Downturn has profound impact in Middle East

11 March 2010

DUBAI: The financial crisis has exerted a direct impact on three-quarters of consumers in the Middle East and North Africa, a new study has found.

YouGovSiraj, the research firm, and Bayt, the recruitment specialist, surveyed 10,699 adults in 13 markets, including Algeria, Egypt, Lebanon, Saudi Arabia, and the United Arab Emirates.

They found that 74% of people believed they had been personally affected by the economic downturn, while just 22% expected their country of residence to see "robust economic growth" this year.

More broadly, while the cost of living had increased by an estimated 24% in these nations over the last 12 months, according to the panel, salary levels had climbed by only 7% in the same period.

The perceived gap between the inflation in everyday expenses and wage rises reached a peak of 19% in Syria, and fell to a low of 12% in Tunisia and Qatar.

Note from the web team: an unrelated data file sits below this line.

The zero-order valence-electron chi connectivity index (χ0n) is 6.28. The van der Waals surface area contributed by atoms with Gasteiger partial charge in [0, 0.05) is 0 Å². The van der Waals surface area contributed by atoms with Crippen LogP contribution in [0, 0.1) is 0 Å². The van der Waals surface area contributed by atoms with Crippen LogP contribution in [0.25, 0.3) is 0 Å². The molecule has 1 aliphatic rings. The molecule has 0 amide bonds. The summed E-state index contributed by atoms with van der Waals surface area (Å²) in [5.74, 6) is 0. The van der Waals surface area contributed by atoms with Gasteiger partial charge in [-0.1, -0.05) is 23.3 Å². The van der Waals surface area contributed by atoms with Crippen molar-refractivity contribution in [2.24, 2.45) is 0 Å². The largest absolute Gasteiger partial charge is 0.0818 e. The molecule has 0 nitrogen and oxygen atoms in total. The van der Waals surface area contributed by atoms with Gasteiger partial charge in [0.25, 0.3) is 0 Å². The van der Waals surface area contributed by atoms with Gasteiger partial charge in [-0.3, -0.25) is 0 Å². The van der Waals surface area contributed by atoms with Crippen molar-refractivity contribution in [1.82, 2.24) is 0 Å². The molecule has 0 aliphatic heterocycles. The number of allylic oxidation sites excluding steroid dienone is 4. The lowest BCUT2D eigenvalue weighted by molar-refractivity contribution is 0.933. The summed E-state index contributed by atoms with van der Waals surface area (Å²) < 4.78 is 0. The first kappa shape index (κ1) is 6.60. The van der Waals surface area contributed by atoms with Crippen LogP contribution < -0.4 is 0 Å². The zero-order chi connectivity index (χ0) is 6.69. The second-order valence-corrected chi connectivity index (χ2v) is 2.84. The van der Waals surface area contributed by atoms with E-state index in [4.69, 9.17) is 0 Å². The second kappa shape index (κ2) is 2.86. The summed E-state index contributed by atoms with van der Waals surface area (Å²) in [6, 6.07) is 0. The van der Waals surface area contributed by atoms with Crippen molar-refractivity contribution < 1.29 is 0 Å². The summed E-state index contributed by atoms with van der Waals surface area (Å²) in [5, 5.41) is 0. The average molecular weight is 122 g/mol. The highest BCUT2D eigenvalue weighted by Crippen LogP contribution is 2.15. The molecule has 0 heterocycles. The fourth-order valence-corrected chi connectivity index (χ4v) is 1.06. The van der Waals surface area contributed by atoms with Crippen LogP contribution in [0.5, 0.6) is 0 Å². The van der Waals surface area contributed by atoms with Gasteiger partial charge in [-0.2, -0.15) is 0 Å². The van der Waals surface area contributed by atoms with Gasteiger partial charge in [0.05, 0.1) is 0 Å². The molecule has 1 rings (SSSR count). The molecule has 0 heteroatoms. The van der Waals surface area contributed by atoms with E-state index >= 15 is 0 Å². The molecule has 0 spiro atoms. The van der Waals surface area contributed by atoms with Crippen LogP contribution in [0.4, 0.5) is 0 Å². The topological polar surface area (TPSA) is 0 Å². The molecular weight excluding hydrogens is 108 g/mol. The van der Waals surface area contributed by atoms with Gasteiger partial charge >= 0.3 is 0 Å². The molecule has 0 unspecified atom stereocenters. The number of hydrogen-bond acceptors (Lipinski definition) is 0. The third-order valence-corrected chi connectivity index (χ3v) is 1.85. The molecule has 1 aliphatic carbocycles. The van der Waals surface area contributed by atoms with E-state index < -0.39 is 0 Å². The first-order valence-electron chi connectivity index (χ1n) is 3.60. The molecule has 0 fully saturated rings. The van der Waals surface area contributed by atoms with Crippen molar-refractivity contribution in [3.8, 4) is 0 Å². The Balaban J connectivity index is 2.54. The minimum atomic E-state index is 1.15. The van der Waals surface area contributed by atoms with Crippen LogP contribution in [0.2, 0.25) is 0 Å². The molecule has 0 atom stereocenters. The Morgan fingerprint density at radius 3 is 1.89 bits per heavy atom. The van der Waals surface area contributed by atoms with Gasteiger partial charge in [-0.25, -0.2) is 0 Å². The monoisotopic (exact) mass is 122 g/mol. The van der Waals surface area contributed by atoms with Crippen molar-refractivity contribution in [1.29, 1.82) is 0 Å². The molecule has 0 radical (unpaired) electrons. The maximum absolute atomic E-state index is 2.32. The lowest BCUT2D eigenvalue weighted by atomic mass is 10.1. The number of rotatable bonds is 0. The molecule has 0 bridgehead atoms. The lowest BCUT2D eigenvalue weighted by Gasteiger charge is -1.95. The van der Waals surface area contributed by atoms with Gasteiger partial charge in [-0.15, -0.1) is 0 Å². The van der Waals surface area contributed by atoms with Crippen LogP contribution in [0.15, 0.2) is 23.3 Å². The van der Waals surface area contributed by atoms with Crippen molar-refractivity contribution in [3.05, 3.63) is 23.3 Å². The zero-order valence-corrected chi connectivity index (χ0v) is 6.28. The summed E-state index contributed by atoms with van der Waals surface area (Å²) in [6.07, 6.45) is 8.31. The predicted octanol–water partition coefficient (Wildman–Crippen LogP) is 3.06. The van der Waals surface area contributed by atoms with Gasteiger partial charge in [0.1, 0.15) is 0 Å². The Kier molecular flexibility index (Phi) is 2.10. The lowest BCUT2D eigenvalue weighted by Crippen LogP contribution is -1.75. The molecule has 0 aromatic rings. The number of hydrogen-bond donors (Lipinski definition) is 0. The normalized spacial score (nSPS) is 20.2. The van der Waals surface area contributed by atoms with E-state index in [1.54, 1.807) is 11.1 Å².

"Given the challenging economic circumstances of the past year, it comes as no surprise perhaps that so many of the region's professionals did not even receive a pay raise," said Joanna Longworth, cmo of YouGovSiraj.

Some 38% of respondents reported that they were not able to save any of their monthly salary at present, a total that incorporated a majority of contributors in Jordan and Morocco.

By contrast, this figure stood at 26% for the cohort in Qatar, and 29% among their counterparts in Oman.

The YouGovSiraj/Bayt report added that 12% of professionals in Qatar boasted a monthly income of $8,000 (€5,889; £5,356) or more, as did 10% of their peers in the UAE, 7% in Bahrain and 6% in Kuwait.

Over a third of respondents in Qatar claimed monthly earnings in the $3,001 to $8,000 range, the highest proportion in all the markets assessed.

At the other end of the spectrum, 50% of Algerians and 41% of Egyptians received under $500 a month, with just 1% and 2% of employees falling in to the highest wage bracket in these nations respectively.

In all, 5% of the study's sample agreed they were "highly satisfied" with their existing salary, while the average expected pay rise for this year was pegged at 10%.

Data sourced from Daily Star (Lebanon); additional content by Warc staff